I am persuaded that real Christians are an asset to a country. It does not matter who rules the country, intentional Christianity contributes towards a healthy society as they demonstrate their love for Jesus, their brothers and sisters, as well as all people. They are committed to uphold the Ten Commandments and be faithful to the Gospel within the confines of Scripture. This does not mean they will not sin. They will, but they shall repent and seek to live again for the glory of God. Their morals and ethics will demonstrate living under Jesus’ rule which in turn will reflect their rule in society by godly living.
1 Pet 2:12 Live such good lives among the pagans that, though they accuse you of doing wrong, they may see your good deeds and glorify God on the day he visits us.
Who knows how many might come into the kingdom through evangelistic living? Could the synagogue ruler in Corinth have come to faith in Jesus because of such living?
1) Further unexpected support for Paul. The Jews from the synagogue of Corinth were decidedly unhappy about Gallio’s refusal to hear their case … but others were also agitated.
Ac 18:17 Then they all turned on Sosthenes the synagogue ruler and beat him in front of the court.
Gentiles were generally unhappy about the Jewish presence and their demonstrations when they could not get their way. Because of the ruling by Gallio, the citizens turned on the synagogue ruler. He most likely led the case against Paul. They beat him! The Greek implies the beating was either by staff, whip, fist or hand and could have included kicking. These Gentiles took the proconsul’s ruling against the Jews as a willful crime by the Jews and dealt with the Jewish representative severely, seemingly in Gallio’s presence for we read … But Gallio showed no concern whatever. He turned a blind eye to this anti-Jew ventilation! Whether this Sosthenes is the same as:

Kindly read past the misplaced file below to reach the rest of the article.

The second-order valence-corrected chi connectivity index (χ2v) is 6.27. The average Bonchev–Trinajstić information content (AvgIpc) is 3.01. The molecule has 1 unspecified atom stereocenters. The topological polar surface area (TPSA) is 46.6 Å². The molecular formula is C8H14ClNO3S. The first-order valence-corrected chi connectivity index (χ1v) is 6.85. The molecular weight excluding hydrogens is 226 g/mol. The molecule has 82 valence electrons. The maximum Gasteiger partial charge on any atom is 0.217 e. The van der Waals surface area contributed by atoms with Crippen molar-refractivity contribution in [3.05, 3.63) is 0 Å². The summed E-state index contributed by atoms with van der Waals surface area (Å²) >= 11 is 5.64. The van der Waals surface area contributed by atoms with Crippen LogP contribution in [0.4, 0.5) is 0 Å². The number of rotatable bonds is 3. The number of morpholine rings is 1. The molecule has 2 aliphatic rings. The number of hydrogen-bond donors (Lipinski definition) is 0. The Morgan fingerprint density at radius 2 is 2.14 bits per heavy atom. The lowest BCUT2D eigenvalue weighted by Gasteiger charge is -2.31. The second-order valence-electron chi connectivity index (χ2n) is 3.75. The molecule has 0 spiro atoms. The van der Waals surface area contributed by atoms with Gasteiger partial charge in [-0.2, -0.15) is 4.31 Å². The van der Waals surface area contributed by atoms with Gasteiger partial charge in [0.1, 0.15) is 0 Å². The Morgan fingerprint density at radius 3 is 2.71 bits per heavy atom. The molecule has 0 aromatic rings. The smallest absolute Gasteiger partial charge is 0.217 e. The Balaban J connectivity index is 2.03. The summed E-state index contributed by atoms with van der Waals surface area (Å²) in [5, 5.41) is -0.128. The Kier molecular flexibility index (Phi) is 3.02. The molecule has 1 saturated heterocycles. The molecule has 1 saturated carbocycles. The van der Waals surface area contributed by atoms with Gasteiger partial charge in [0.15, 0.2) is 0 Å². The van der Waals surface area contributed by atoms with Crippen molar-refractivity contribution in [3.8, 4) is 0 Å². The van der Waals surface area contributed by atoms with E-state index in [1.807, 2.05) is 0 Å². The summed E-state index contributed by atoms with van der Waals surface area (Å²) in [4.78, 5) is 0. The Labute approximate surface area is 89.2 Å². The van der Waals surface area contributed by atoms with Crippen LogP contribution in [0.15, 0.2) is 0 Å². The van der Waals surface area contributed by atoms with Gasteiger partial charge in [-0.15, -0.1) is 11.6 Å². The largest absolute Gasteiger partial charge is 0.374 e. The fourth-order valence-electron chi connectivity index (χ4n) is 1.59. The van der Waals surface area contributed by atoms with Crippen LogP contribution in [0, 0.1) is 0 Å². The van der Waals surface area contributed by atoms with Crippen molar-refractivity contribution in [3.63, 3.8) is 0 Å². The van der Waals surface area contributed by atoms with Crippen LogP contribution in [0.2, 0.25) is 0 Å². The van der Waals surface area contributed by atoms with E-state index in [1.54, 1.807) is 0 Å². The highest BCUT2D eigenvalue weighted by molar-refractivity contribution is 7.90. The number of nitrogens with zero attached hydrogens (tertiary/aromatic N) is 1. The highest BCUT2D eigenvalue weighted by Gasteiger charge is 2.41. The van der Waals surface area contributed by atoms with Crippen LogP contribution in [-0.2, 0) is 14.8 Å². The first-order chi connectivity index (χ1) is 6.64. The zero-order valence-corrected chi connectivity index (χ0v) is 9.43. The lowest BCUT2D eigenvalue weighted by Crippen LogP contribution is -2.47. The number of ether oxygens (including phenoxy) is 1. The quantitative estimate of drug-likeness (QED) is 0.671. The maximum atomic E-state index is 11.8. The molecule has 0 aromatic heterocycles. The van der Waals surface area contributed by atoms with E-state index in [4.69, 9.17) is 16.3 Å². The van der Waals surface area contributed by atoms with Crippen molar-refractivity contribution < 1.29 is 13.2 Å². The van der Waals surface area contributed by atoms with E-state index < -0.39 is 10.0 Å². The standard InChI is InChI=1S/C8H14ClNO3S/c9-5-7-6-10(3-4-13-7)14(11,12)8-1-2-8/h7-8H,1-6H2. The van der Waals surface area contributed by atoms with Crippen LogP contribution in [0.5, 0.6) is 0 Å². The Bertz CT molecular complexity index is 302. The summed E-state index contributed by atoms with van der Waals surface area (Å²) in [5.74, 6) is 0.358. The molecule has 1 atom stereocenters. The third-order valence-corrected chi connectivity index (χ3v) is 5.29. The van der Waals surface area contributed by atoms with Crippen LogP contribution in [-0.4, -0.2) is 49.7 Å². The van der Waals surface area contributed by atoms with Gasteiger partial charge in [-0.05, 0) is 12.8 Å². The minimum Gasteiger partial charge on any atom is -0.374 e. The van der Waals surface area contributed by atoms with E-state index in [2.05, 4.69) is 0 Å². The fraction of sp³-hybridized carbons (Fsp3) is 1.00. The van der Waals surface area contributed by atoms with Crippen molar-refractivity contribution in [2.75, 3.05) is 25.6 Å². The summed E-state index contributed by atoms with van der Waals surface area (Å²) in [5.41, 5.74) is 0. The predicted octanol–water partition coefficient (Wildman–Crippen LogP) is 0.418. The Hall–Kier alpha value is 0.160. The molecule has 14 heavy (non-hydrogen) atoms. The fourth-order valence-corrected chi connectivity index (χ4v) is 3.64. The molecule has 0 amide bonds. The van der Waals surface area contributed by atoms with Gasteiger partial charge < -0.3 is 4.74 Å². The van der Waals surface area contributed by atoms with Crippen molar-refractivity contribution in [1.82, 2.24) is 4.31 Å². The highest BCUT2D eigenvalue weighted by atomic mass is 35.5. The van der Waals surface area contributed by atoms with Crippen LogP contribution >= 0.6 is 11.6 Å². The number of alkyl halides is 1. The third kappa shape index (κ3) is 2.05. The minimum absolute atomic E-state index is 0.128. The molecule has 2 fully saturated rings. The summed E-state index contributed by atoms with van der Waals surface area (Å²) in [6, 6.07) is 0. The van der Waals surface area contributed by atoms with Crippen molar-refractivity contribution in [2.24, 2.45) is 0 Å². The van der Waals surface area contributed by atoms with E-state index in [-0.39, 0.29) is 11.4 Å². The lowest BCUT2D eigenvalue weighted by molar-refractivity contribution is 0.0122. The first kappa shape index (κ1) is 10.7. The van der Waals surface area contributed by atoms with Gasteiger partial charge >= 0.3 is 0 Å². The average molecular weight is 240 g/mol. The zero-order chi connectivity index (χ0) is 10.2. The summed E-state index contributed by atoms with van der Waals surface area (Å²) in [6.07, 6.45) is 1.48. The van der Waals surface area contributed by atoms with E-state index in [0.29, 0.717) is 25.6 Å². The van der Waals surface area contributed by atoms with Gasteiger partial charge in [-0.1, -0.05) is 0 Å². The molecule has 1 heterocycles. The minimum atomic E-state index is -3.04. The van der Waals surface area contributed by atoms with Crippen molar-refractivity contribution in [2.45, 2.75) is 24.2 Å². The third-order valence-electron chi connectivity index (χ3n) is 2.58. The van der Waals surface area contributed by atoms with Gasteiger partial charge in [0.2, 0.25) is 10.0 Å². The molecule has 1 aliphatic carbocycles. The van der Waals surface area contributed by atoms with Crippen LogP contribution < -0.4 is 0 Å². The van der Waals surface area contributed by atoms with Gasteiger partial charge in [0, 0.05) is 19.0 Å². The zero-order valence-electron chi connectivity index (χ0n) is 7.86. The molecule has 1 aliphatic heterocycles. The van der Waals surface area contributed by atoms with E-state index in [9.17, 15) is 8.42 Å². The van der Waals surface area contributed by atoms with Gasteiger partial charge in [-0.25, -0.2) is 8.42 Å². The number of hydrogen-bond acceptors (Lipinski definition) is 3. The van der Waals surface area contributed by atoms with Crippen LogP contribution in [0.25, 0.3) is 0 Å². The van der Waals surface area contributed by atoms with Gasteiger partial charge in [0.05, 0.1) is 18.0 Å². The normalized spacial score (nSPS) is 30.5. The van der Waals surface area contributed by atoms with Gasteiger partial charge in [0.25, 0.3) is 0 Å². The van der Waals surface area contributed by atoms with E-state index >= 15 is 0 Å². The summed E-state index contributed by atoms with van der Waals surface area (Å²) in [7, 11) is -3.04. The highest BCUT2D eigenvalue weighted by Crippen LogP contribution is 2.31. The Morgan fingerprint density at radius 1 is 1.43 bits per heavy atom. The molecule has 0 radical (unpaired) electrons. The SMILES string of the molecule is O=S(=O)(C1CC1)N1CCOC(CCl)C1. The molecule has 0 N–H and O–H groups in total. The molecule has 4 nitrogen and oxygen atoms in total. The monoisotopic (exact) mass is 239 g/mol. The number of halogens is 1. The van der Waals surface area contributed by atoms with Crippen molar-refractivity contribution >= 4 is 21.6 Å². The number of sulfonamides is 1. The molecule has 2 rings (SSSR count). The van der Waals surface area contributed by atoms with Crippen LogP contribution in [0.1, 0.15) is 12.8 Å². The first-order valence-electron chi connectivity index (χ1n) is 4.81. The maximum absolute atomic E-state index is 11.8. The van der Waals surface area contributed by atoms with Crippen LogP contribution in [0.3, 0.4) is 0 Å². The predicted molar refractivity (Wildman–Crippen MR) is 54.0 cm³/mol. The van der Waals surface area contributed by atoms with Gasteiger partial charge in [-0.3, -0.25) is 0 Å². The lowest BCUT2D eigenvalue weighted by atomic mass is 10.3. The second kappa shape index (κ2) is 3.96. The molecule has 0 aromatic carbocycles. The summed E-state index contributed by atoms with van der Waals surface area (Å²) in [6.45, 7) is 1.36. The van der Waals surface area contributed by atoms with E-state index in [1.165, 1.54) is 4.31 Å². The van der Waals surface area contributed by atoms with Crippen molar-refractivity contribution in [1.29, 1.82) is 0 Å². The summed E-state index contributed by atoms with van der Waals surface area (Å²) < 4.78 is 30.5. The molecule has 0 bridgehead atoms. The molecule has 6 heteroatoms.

1Co 1:1 Paul, called to be an apostle of Christ Jesus by the will of God, and our brother Sosthenes
We don’t know but if it is, he might have been converted to Jesus after being beaten up or maybe Paul counseled him because his colleagues would have fled, less they be beaten too.
2) Gallio’s ruling was great gain for Christianity. The Jews had enjoyed protection from the Roman Empire. Now, through this ruling, as long as Christianity did not break any Roman Laws, they too would enjoy the protection of Rome. This protection continued for the foreseeable future … until a fire that destroyed Rome (64 AD) with Nero reversing the Christian’s immunity, banishing them from Rome and effecting Christians within the Empire. (The fire, historians say, was Nero’s doing.) Please read:
Ac 18:18 Paul stayed on in Corinth for some time. Then he left the brothers and sailed for Syria, accompanied by Priscilla and Aquila. Before he sailed, he had his hair cut off at Cenchrea because of a vow he had taken. 19 They arrived at Ephesus, where Paul left Priscilla and Aquila. He himself went into the synagogue and reasoned with the Jews. 20 When they asked him to spend more time with them, he declined. 21 But as he left, he promised, “I will come back if it is God’s will.” Then he set sail from Ephesus. 22 When he landed at Caesarea, he went up and greeted the church and then went down to Antioch.
1) A haircut and a vow. We are uncertain how long Paul remained in Corinth after the Gallio released him to further his evangelistic ministry. Our texts says … “some time” … this would likely include the 18 month period he was in Corinth.